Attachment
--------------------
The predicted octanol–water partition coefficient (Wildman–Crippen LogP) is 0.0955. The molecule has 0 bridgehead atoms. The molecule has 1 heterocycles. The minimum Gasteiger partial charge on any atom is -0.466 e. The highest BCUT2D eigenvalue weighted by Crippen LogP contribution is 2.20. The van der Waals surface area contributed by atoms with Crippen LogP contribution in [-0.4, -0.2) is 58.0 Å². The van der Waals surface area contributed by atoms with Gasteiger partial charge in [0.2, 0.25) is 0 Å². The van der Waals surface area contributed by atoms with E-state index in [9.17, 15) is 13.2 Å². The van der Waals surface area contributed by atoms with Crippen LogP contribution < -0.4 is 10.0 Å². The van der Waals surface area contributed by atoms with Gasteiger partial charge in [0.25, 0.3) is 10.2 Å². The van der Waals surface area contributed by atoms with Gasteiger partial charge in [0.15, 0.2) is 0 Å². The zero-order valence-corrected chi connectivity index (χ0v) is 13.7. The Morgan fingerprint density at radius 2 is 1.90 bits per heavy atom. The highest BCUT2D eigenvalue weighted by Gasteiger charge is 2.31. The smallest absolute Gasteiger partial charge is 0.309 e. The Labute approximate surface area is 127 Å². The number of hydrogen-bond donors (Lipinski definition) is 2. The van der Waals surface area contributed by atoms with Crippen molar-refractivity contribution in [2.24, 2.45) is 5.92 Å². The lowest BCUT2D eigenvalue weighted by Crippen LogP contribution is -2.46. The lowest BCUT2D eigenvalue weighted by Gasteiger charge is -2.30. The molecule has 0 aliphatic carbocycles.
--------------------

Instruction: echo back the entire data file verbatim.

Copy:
The predicted octanol–water partition coefficient (Wildman–Crippen LogP) is 0.0955. The molecule has 0 bridgehead atoms. The molecule has 1 heterocycles. The minimum Gasteiger partial charge on any atom is -0.466 e. The highest BCUT2D eigenvalue weighted by Crippen LogP contribution is 2.20. The van der Waals surface area contributed by atoms with Crippen LogP contribution in [-0.4, -0.2) is 58.0 Å². The van der Waals surface area contributed by atoms with Gasteiger partial charge in [0.2, 0.25) is 0 Å². The van der Waals surface area contributed by atoms with E-state index in [9.17, 15) is 13.2 Å². The van der Waals surface area contributed by atoms with Crippen LogP contribution < -0.4 is 10.0 Å². The van der Waals surface area contributed by atoms with Gasteiger partial charge in [0.25, 0.3) is 10.2 Å². The van der Waals surface area contributed by atoms with Gasteiger partial charge in [0.15, 0.2) is 0 Å². The zero-order valence-corrected chi connectivity index (χ0v) is 13.7. The Morgan fingerprint density at radius 2 is 1.90 bits per heavy atom. The highest BCUT2D eigenvalue weighted by Gasteiger charge is 2.31. The smallest absolute Gasteiger partial charge is 0.309 e. The Labute approximate surface area is 127 Å². The number of hydrogen-bond donors (Lipinski definition) is 2. The van der Waals surface area contributed by atoms with Crippen molar-refractivity contribution in [2.24, 2.45) is 5.92 Å². The lowest BCUT2D eigenvalue weighted by Crippen LogP contribution is -2.46. The lowest BCUT2D eigenvalue weighted by Gasteiger charge is -2.30. The molecule has 0 aliphatic carbocycles.